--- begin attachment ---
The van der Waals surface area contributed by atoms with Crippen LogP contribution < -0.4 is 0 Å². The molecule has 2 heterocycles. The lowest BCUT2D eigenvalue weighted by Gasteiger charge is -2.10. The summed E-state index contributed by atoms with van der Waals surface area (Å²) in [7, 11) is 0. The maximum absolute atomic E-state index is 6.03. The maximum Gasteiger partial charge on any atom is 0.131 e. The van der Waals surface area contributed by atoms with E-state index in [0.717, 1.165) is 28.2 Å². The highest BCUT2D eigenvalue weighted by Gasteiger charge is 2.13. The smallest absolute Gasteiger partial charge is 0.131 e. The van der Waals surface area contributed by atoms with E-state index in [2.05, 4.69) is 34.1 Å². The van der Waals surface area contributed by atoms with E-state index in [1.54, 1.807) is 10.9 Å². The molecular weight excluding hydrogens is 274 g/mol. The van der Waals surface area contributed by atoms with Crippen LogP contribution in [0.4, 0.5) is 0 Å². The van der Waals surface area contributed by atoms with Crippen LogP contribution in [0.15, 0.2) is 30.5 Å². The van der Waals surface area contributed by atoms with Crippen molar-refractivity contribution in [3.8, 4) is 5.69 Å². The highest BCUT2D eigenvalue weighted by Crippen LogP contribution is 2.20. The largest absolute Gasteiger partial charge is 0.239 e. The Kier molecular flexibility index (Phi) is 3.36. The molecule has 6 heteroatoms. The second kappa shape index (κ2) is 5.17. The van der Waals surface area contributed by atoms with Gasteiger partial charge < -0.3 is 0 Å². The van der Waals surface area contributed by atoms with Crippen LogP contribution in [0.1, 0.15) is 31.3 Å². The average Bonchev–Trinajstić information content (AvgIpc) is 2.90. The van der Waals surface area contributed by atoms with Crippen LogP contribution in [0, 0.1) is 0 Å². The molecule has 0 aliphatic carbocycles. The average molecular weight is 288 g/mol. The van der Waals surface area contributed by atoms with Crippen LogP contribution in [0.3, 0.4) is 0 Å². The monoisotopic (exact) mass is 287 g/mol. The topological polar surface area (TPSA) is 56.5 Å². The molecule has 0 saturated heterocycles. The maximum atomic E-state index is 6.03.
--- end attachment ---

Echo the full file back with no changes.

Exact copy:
The van der Waals surface area contributed by atoms with Crippen LogP contribution < -0.4 is 0 Å². The molecule has 2 heterocycles. The lowest BCUT2D eigenvalue weighted by Gasteiger charge is -2.10. The summed E-state index contributed by atoms with van der Waals surface area (Å²) in [7, 11) is 0. The maximum absolute atomic E-state index is 6.03. The maximum Gasteiger partial charge on any atom is 0.131 e. The van der Waals surface area contributed by atoms with E-state index in [0.717, 1.165) is 28.2 Å². The highest BCUT2D eigenvalue weighted by Gasteiger charge is 2.13. The smallest absolute Gasteiger partial charge is 0.131 e. The van der Waals surface area contributed by atoms with E-state index in [2.05, 4.69) is 34.1 Å². The van der Waals surface area contributed by atoms with E-state index in [1.54, 1.807) is 10.9 Å². The molecular weight excluding hydrogens is 274 g/mol. The van der Waals surface area contributed by atoms with Crippen LogP contribution in [0.4, 0.5) is 0 Å². The van der Waals surface area contributed by atoms with Crippen LogP contribution in [0.15, 0.2) is 30.5 Å². The van der Waals surface area contributed by atoms with Crippen molar-refractivity contribution in [3.8, 4) is 5.69 Å². The highest BCUT2D eigenvalue weighted by Crippen LogP contribution is 2.20. The largest absolute Gasteiger partial charge is 0.239 e. The Kier molecular flexibility index (Phi) is 3.36. The molecule has 6 heteroatoms. The second kappa shape index (κ2) is 5.17. The van der Waals surface area contributed by atoms with Gasteiger partial charge < -0.3 is 0 Å². The van der Waals surface area contributed by atoms with Crippen LogP contribution in [0.1, 0.15) is 31.3 Å². The average Bonchev–Trinajstić information content (AvgIpc) is 2.90. The van der Waals surface area contributed by atoms with Crippen LogP contribution in [0, 0.1) is 0 Å². The molecule has 0 aliphatic carbocycles. The average molecular weight is 288 g/mol. The van der Waals surface area contributed by atoms with Crippen LogP contribution in [0.3, 0.4) is 0 Å². The monoisotopic (exact) mass is 287 g/mol. The topological polar surface area (TPSA) is 56.5 Å². The molecule has 0 saturated heterocycles. The maximum atomic E-state index is 6.03.